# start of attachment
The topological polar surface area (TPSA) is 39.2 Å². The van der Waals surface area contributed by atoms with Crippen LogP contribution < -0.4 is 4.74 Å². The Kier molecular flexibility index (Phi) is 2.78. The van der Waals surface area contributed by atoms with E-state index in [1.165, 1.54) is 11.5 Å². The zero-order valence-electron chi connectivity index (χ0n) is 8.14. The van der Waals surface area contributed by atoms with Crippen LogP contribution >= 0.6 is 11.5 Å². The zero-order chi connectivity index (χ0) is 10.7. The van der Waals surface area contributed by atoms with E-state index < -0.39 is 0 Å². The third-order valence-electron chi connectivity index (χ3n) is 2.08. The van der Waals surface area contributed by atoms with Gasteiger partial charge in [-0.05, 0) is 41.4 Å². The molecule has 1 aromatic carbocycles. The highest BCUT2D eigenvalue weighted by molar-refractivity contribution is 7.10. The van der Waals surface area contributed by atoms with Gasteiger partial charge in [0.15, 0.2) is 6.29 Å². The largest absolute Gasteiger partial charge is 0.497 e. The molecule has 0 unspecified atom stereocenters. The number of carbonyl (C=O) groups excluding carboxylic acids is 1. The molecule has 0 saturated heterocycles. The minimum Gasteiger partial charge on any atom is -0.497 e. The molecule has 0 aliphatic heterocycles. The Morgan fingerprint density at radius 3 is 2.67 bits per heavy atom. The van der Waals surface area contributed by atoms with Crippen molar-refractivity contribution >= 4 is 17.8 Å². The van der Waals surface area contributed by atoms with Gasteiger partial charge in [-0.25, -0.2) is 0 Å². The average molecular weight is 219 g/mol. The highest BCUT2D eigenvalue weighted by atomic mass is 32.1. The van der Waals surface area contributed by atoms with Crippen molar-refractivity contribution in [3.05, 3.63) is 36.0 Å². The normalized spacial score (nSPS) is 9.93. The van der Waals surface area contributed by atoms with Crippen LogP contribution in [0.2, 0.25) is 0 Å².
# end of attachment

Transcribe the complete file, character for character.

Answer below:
The topological polar surface area (TPSA) is 39.2 Å². The van der Waals surface area contributed by atoms with Crippen LogP contribution < -0.4 is 4.74 Å². The Kier molecular flexibility index (Phi) is 2.78. The van der Waals surface area contributed by atoms with E-state index in [1.165, 1.54) is 11.5 Å². The zero-order valence-electron chi connectivity index (χ0n) is 8.14. The van der Waals surface area contributed by atoms with Crippen LogP contribution >= 0.6 is 11.5 Å². The zero-order chi connectivity index (χ0) is 10.7. The van der Waals surface area contributed by atoms with E-state index < -0.39 is 0 Å². The third-order valence-electron chi connectivity index (χ3n) is 2.08. The van der Waals surface area contributed by atoms with Gasteiger partial charge in [-0.05, 0) is 41.4 Å². The molecule has 1 aromatic carbocycles. The highest BCUT2D eigenvalue weighted by molar-refractivity contribution is 7.10. The van der Waals surface area contributed by atoms with Gasteiger partial charge in [0.15, 0.2) is 6.29 Å². The largest absolute Gasteiger partial charge is 0.497 e. The molecule has 0 unspecified atom stereocenters. The number of carbonyl (C=O) groups excluding carboxylic acids is 1. The molecule has 0 saturated heterocycles. The minimum Gasteiger partial charge on any atom is -0.497 e. The molecule has 0 aliphatic heterocycles. The Morgan fingerprint density at radius 3 is 2.67 bits per heavy atom. The van der Waals surface area contributed by atoms with Crippen molar-refractivity contribution >= 4 is 17.8 Å². The van der Waals surface area contributed by atoms with Gasteiger partial charge in [-0.25, -0.2) is 0 Å². The average molecular weight is 219 g/mol. The highest BCUT2D eigenvalue weighted by atomic mass is 32.1. The van der Waals surface area contributed by atoms with Crippen molar-refractivity contribution in [3.05, 3.63) is 36.0 Å². The normalized spacial score (nSPS) is 9.93. The van der Waals surface area contributed by atoms with Crippen LogP contribution in [0.2, 0.25) is 0 Å².